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This is Not the Time for Suburban Republicans to Abandon Their Party

The opinions expressed by columnists are their own and do not necessarily represent the views of Townhall.com.
AP Photo/Evan Vucci)

Now is not the time for suburban Republicans to make the perfect the enemy of the good.

Michael Gerson, whom I know and like, is not a fan of this administration, but I was nonetheless surprised by his recent column declaring that the “GOP has reached its sad, inevitable destination” — and not because of his critique of the “anger” of “right-wing populists.” That would be a broader debate for a different venue. Rather, I was struck by the short shrift Gerson gave to the progress President Trump has made towards aims that I know Gerson personally values, along with the “suburban Republicans and independents” to whom his column appeals.


I do not doubt the sincerity of Gerson’s “dejection about the state of public health and of the economy.” If, however, he is going to lament the retreat of Christian social teachings from politics, he must at least acknowledge that the last three and a half years have seen an extraordinary restoration of those very teachings. Considering that the previous administration was weak on the issue of religious liberty, Republicans have nothing to gain, and much to lose, by crossing the aisle to place Barack Obama’s vice president back in the White House. 

When Mr. Gerson was a new college graduate, he worked with Chuck Colson and the Prison Fellowship. I, too, knew Chuck Colson well, and came to appreciate the need for serious reform in our massive, pervasive, and too often inhumane correctional system. Yet, it was not President Obama who signed the historic law implementing the kinds of sentencing and recidivism-reduction reforms for which Gerson himself has long advocated— it was President Trump. In fact, Chuck Colson led the effort to pass the Prison Rape Elimination Act of 2003, and the Obama-Biden administration was very weak in its enforcement.

The law that the Prison Fellowship called “our Christmas miracle,” the FIRST STEP Act, allows for the earlier release of certain non-violent convicts, expands and incentivizes inmate education, and eases the burden of incarceration on inmates, families, and communities by aiming to keep federal convicts closer to their homes. Just as importantly, in the 17 months since FIRST STEP came into effect, there has been no corresponding rise in crime that Gerson himself cited as the biggest potential obstacle to meaningful reform in 2013.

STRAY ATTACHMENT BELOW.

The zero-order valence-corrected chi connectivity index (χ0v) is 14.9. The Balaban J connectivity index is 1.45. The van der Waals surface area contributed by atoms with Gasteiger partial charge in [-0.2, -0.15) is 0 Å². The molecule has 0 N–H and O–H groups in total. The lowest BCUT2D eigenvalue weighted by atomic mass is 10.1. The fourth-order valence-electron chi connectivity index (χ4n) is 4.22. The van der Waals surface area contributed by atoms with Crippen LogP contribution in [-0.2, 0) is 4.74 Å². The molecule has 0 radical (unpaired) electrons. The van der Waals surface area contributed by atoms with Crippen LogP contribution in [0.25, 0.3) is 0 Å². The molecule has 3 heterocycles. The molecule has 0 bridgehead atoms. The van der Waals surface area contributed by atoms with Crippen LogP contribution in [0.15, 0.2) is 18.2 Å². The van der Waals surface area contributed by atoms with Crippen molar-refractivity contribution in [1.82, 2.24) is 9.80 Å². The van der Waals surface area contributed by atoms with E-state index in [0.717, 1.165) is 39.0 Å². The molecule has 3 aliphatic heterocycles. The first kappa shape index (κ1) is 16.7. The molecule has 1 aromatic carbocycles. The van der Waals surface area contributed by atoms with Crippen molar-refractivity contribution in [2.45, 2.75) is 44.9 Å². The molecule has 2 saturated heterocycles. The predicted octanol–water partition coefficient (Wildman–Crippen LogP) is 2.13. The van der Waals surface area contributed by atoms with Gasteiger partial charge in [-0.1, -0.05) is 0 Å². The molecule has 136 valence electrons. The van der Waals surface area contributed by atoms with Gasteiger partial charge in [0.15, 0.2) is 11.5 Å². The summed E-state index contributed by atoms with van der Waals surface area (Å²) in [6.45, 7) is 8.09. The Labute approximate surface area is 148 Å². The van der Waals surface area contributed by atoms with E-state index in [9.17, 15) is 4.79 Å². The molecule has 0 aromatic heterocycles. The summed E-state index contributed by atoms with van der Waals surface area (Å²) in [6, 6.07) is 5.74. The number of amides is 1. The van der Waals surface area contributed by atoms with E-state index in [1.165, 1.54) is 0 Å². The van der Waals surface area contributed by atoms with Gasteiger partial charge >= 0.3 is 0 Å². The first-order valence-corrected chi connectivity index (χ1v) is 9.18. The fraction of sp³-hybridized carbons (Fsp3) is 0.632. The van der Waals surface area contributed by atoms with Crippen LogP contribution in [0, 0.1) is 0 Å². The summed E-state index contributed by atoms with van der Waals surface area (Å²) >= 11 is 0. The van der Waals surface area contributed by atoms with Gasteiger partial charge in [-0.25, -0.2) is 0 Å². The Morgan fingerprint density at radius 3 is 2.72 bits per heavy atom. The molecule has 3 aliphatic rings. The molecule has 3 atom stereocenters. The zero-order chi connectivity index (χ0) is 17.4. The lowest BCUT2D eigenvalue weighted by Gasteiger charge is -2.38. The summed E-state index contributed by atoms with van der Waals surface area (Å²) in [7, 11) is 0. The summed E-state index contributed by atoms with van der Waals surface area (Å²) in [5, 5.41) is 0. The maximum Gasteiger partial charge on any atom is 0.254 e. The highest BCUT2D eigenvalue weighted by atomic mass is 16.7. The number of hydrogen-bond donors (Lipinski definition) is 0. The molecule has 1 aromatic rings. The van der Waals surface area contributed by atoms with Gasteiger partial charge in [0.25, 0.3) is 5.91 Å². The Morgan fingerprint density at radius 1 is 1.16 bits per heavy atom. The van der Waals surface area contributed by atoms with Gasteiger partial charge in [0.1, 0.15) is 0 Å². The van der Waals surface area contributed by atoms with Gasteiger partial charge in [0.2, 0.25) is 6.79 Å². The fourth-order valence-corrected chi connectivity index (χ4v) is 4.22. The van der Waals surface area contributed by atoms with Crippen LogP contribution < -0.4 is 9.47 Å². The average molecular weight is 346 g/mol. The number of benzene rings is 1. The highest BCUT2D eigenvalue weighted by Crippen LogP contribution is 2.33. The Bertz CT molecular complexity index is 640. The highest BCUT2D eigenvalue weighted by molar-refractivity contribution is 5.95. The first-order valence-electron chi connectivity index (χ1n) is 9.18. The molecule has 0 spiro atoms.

During his time in the Bush administration, Mr. Gerson worked to prevent the modern day slave trade known as “human trafficking.” Here again is a cause about which both Michael and I are passionate, and on which extraordinary progress has been made during Donald Trump’s presidency. The FOSTA-SESTA bill that President Trump signed in 2018, for instance, delivered the single greatest blow yet to the vibrant online traffic in women and girls. In addition, the President has signed four other pieces of legislation targeting the trafficking of human beings, issued an executive order creating a domestic policy team position devoted purely to the issue, and greatly expanded funding for the Homeland Security agencies most closely tasked with combatting the sex trade.

As a final matter, I know that both Mr. Gerson and I have always placed the fate of endangered religious minorities — particularly of Christians in the Middle East — very high on the list of America’s priorities in the world. As I am sure he knows, the Trump administration took very deliberate action to reverse years of tragic failure and get American aid to the persecuted Chrisitians and Yazidis in Iraq.

It is a pattern of progress that holds up elsewhere, including in Nigeria, where the President and the State Department are working to support the fight against the Boko Haram terrorist group that captured the world’s attention in 2014 by kidnapping hundreds of girls from the village of Chibok. And it is a pattern this administration is determined to maintain even when it means criticizing one of the world’s great powers. The U.S. ambassador-at-large for international religious freedom, Sam Brownback, has proven that by taking China to task over its utter disregard for the human rights and religious freedoms of its citizens.


The Chinese government is arresting protestant pastors, oppressing Catholics, and most troublingly, subjecting its entire Uighur Muslim population to systematic and horrific human rights abuses. There are from 1 to 3 million Uighurs who have been forced into detention camps. There is also strong evidence, according to a 2017 Freedom House report, that Falun Gong practitioners are being killed and their organs put up for commercial sale. Standing up to China may soon become the moral issue of our time, and there is no shame in acknowledging that this administration has never shied away from doing so.

The Trump administration is making encouraging progress on the issues most Americans — Republicans, Democrats and Independents — care about, and the alternative entails a return to the leadership team that set our interests back so far last time they held power.

Frank Wolf was a Republican member of the United States House of Representatives representing Virginia's 10th district.

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